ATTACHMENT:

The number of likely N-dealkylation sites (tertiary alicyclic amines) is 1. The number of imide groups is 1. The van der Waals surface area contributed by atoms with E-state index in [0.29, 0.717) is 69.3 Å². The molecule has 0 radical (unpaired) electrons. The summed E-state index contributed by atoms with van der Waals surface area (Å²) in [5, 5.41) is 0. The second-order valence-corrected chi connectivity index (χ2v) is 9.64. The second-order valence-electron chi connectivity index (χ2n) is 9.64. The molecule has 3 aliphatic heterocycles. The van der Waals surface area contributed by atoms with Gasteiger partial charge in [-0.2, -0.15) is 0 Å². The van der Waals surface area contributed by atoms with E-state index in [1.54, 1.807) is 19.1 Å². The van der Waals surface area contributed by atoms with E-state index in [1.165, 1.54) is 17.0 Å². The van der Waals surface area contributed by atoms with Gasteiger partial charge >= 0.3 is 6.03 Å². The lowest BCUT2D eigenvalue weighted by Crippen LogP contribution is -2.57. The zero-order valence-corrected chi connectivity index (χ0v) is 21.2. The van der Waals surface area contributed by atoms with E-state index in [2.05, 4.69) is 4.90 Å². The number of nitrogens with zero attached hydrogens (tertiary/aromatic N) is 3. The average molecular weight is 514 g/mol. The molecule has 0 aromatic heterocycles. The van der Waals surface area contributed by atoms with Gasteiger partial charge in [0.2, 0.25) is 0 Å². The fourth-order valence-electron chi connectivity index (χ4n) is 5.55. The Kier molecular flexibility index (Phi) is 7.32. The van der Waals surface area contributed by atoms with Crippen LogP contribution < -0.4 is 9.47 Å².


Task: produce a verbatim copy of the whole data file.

The number of likely N-dealkylation sites (tertiary alicyclic amines) is 1. The number of imide groups is 1. The van der Waals surface area contributed by atoms with E-state index in [0.29, 0.717) is 69.3 Å². The molecule has 0 radical (unpaired) electrons. The summed E-state index contributed by atoms with van der Waals surface area (Å²) in [5, 5.41) is 0. The second-order valence-corrected chi connectivity index (χ2v) is 9.64. The second-order valence-electron chi connectivity index (χ2n) is 9.64. The molecule has 3 aliphatic heterocycles. The van der Waals surface area contributed by atoms with Gasteiger partial charge in [-0.2, -0.15) is 0 Å². The van der Waals surface area contributed by atoms with E-state index in [1.54, 1.807) is 19.1 Å². The van der Waals surface area contributed by atoms with E-state index in [1.165, 1.54) is 17.0 Å². The van der Waals surface area contributed by atoms with Gasteiger partial charge >= 0.3 is 6.03 Å². The lowest BCUT2D eigenvalue weighted by Crippen LogP contribution is -2.57. The zero-order valence-corrected chi connectivity index (χ0v) is 21.2. The van der Waals surface area contributed by atoms with E-state index in [2.05, 4.69) is 4.90 Å². The number of nitrogens with zero attached hydrogens (tertiary/aromatic N) is 3. The average molecular weight is 514 g/mol. The molecule has 0 aromatic heterocycles. The van der Waals surface area contributed by atoms with Gasteiger partial charge in [0.2, 0.25) is 0 Å². The fourth-order valence-electron chi connectivity index (χ4n) is 5.55. The Kier molecular flexibility index (Phi) is 7.32. The van der Waals surface area contributed by atoms with Crippen LogP contribution < -0.4 is 9.47 Å².